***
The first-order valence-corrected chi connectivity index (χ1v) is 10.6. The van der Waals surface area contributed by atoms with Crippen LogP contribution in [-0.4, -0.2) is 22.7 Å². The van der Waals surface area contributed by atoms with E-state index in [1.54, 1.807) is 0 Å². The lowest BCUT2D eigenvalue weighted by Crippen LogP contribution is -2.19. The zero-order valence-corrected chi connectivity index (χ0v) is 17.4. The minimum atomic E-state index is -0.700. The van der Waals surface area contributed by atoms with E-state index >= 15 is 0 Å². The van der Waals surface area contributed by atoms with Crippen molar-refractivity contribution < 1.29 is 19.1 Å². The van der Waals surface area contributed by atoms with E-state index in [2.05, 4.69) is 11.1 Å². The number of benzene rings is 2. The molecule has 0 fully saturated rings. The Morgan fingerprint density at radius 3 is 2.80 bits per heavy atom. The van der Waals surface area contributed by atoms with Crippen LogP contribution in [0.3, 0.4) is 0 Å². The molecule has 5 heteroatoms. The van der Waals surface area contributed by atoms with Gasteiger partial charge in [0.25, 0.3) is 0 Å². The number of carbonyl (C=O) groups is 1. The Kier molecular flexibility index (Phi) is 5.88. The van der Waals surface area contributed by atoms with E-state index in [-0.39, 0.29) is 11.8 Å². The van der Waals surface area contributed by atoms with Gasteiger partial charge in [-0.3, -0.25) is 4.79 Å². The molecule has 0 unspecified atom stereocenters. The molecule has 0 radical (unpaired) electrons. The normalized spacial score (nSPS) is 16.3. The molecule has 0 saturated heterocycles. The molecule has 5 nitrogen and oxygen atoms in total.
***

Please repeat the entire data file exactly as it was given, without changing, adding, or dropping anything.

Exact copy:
The first-order valence-corrected chi connectivity index (χ1v) is 10.6. The van der Waals surface area contributed by atoms with Crippen LogP contribution in [-0.4, -0.2) is 22.7 Å². The van der Waals surface area contributed by atoms with E-state index in [1.54, 1.807) is 0 Å². The lowest BCUT2D eigenvalue weighted by Crippen LogP contribution is -2.19. The zero-order valence-corrected chi connectivity index (χ0v) is 17.4. The minimum atomic E-state index is -0.700. The van der Waals surface area contributed by atoms with E-state index >= 15 is 0 Å². The van der Waals surface area contributed by atoms with Crippen molar-refractivity contribution < 1.29 is 19.1 Å². The van der Waals surface area contributed by atoms with E-state index in [2.05, 4.69) is 11.1 Å². The number of benzene rings is 2. The molecule has 0 fully saturated rings. The Morgan fingerprint density at radius 3 is 2.80 bits per heavy atom. The van der Waals surface area contributed by atoms with Crippen LogP contribution in [0.3, 0.4) is 0 Å². The molecule has 5 heteroatoms. The van der Waals surface area contributed by atoms with Gasteiger partial charge in [0.25, 0.3) is 0 Å². The number of carbonyl (C=O) groups is 1. The Kier molecular flexibility index (Phi) is 5.88. The van der Waals surface area contributed by atoms with E-state index in [-0.39, 0.29) is 11.8 Å². The van der Waals surface area contributed by atoms with Gasteiger partial charge in [-0.3, -0.25) is 4.79 Å². The molecule has 0 unspecified atom stereocenters. The molecule has 0 radical (unpaired) electrons. The normalized spacial score (nSPS) is 16.3. The molecule has 0 saturated heterocycles. The molecule has 5 nitrogen and oxygen atoms in total.